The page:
ABUJA, June 8 (Reuters) – Nigeria’s ruling party on Wednesday picked former Lagos State governor Bola Tinubu as its candidate to run for president in elections scheduled for February 2023.
President Muhammadu Buhari will step down next year after leading Africa’s most populous country and top oil exporter for the maximum eight years allowed by the constitution.
Unlike many outgoing African heads of state, Buhari had not named a successor, leaving the field wide open.
Tinubu, 70, defeated 13 other candidates in the All Progressives Congress (APC) primaries. He won 1,271 APC delegates’ votes, compared with 316 for his nearest rival, another ex-governor. Buhari’s deputy, Vice President Yemi Osinbajo, came a surprisingly weak third with just 235 votes.
In his acceptance speech, Tinubu said if elected he would focus on reducing insecurity, a major concern in Nigeria. Other priorities would include boosting local industry and building a large port in the southeastern city of Calabar, he said.
“I am a thinker and I am a doer. We will create wealth. We will turn Nigeria around. It will be our Eldorado,” he said.
The ruling party candidate would usually be considered the favourite in Nigeria, which has a long history of electoral fraud and violence. However, in 2015, Buhari was the opposition candidate when he won an election widely considered among the cleanest the country had seen.
Tinubu’s main opponent will be the People’s Democratic Party candidate Atiku Abubakar, who was vice president from 1999 to 2007 under former President Olusegun Obasanjo.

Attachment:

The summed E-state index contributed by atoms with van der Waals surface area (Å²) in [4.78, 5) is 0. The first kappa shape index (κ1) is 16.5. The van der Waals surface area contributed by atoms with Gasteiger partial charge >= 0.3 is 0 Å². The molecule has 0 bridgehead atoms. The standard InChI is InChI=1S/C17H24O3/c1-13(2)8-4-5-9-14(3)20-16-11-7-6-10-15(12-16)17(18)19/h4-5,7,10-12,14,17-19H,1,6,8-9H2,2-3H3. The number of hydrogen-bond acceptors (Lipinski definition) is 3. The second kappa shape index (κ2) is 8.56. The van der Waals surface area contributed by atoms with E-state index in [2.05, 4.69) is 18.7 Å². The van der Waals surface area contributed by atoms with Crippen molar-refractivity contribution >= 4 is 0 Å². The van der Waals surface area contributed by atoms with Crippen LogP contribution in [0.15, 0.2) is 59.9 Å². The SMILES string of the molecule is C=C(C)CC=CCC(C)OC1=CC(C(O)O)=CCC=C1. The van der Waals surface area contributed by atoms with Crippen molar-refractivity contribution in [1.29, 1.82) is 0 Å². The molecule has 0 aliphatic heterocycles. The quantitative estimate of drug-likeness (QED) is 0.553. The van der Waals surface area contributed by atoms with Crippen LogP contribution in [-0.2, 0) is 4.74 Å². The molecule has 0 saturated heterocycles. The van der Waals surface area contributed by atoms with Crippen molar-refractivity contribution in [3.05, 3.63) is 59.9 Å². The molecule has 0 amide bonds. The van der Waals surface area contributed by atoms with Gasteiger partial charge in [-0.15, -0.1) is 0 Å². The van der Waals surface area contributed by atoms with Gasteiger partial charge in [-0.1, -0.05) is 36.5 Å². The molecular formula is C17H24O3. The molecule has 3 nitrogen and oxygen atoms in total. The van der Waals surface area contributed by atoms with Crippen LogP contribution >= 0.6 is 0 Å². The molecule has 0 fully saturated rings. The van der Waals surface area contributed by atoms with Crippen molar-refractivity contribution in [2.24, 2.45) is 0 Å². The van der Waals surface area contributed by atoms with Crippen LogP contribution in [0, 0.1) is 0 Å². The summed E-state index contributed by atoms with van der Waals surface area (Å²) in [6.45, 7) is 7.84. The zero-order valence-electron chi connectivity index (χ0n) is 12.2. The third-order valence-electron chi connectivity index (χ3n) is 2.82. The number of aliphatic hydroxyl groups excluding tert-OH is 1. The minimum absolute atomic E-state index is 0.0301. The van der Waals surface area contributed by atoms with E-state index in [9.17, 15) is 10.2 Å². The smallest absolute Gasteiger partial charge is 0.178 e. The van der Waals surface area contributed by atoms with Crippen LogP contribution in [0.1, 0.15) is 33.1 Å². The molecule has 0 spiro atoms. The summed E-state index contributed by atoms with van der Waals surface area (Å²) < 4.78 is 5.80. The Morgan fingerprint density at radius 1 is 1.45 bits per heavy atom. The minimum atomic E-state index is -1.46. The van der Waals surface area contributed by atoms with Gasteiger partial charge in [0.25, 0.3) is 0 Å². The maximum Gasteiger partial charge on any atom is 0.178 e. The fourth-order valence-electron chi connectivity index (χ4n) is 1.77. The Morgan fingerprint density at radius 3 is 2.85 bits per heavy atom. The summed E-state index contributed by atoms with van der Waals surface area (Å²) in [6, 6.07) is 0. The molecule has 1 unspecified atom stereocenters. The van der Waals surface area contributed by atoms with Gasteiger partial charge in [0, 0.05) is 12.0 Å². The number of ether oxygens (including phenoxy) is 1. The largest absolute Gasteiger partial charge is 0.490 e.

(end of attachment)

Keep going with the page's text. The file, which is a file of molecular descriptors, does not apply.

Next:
“If he wins, Tinubu’s presidency will be defined by tackling a lukewarm economy, widespread discontent with the political class, a worsening geopolitical environment in Nigeria’s near abroad and escalating security challenges,” said risk analyst Ikemesit Effiong.
“His programme of action to tackle these challenges remains unclear,” said Effiong, who is head of research at risk advisory firm SBM Intelligence.
A wily political operator, Tinubu built a strong support base during his eight years as governor of Lagos from 1999 to 2007. Since stepping down, he has remained highly influential, with many of his loyal proteges in powerful positions in government and business. Read full story
Supporters portray him as an effective administrator with a knack for picking competent technocrats to get jobs done.
Critics denounce him as a godfather figure who doles out lucrative contracts and plum jobs to his friends and is not above sending out street thugs to intimidate opponents if he fails to get his way. He rejects that description.
(Reporting by MacDonald Dzirutwe; Writing by Estelle Shirbon;Editing by James Macharia Chege, Alison Williams and Alex Richardson)